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The United Nations secretary-general said he saw “minimal” chances of a peace deal with Russia following a phone call with Russian President Vladimir Putin, Wednesday. Still, the organization has pledged to keep working with Moscow to speed up the export of necessary food and fertilizers.
“Obviously, anything that can help rebuild confidence is useful, but it would be naive to think that we are close to the possibility of a peace deal,” U.N. Secretary-General António Guterres said at a press conference on Wednesday. “My good offices are ready, but I have no illusions that, at the present moment, the chances of a peace deal are minimal, at the present moment.”
Guterres arrived late to the press conference, admitting that he had just spoken with Putin regarding the ongoing difficulty Moscow claims to face in exporting grains and other food supplies to the rest of the world – an issue that could lead to global famine if it remains unresolved.
“We had the opportunity to discuss the Black Sea Grain Initiative and its extension and expansion, possible expansion,” Guterres explained. “There are, as you know, talks in relation to the possibility of ammonia, Russian ammonia exports through the Black Sea … in line with the methodology that is run by the JCC, the Joint Coordination Committee.”
The exportation of ammonia, which could be used as fertilizer, could help stabilize a growing crisis as prices soar during a shortage resulting from Russia and Ukraine’s difficulty getting the product to market due to the Russia’s invasion.
In his opening remarks, Guterres warned that without the deal and movement of Russian food and fertilizers, there was a risk of “multiple famines” in the coming year.
“We have discussed the obstacles that still exist in relation to the exports of Russian food and fertilizers, and I have to say that we now have a dramatic situation in the world in fertilizers,” Guterres said, adding that the world faces a fertilizer “crunch.” “We have news from different parts of the world where the areas cultivated are much smaller than in the previous cycle, which means that we risk to have in  a real lack of food.”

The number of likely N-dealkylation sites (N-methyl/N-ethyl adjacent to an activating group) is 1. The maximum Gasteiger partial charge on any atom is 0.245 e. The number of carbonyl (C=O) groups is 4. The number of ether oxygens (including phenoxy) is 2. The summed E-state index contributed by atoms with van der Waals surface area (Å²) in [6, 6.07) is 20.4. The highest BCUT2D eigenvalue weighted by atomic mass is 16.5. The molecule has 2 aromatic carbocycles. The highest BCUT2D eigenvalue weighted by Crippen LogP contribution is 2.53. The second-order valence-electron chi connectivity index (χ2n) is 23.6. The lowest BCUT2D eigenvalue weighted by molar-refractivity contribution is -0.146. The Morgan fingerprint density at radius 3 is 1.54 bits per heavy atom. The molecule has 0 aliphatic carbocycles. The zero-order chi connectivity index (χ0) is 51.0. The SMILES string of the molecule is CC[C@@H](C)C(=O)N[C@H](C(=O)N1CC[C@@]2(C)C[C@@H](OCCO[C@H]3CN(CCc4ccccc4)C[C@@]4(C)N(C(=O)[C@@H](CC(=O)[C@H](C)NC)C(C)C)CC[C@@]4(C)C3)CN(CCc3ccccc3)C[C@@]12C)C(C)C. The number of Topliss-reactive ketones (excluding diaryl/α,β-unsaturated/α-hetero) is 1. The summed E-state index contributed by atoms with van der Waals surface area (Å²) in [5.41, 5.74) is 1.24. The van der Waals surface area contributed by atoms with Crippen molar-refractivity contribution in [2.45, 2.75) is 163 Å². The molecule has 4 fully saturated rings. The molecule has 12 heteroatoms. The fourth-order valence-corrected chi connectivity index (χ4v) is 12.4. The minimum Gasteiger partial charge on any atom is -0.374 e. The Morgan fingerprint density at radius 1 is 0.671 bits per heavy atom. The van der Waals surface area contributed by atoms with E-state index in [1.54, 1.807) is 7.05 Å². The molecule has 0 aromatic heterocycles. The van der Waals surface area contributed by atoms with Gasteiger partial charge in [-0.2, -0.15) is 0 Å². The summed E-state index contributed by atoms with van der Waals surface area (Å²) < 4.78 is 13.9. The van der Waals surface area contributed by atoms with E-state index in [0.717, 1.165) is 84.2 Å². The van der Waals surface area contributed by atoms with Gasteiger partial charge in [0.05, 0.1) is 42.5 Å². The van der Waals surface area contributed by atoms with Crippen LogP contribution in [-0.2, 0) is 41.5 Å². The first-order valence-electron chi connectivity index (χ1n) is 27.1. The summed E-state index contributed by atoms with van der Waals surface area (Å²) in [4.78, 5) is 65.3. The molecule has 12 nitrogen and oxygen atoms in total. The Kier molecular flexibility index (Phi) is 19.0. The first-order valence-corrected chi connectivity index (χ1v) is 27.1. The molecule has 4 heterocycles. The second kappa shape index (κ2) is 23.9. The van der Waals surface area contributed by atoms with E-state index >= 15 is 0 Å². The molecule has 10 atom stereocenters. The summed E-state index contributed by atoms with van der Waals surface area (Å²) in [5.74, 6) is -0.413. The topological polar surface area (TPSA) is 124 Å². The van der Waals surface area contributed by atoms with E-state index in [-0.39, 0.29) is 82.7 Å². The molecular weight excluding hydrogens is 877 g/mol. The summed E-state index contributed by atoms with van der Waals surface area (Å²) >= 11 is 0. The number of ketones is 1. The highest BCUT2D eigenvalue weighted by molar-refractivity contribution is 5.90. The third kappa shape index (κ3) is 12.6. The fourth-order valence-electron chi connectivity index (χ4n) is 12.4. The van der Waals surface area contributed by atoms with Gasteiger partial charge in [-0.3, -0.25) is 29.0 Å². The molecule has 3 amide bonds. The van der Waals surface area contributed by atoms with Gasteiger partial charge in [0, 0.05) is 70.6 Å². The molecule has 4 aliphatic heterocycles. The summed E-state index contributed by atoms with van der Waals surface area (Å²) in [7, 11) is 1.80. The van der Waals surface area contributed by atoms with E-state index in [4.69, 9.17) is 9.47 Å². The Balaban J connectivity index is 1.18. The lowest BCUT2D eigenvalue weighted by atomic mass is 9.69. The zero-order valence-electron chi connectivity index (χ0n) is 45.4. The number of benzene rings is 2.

“What we have is to guarantee that there are effective mechanisms that allow developing countries with risk of famine to be able to have access to the food that is available, and this is either through forms of direct assistance,” he added, again stressing the need to stabilize the fertilizer market.
A peace deal between Russia and Ukraine could help lead to that stabilization, but Guterres presented a bleak picture regarding that possibility. He affirmed that inspectors sent to the Zaporizhzhia nuclear power station found “worrying” radiation and that the U.N. will continue to seek security around the plant.
“I go on with my contacts with both sides and hope that, one day, it will be possible to move into a higher level of discussion,” he said.
“Now we are discussing the exports of ammonia. Now we are discussing aspects related to prisoners of war or to the Fact-Finding Mission or to Zaporizhzhia. One day, I hope it will be possible to discuss peace.”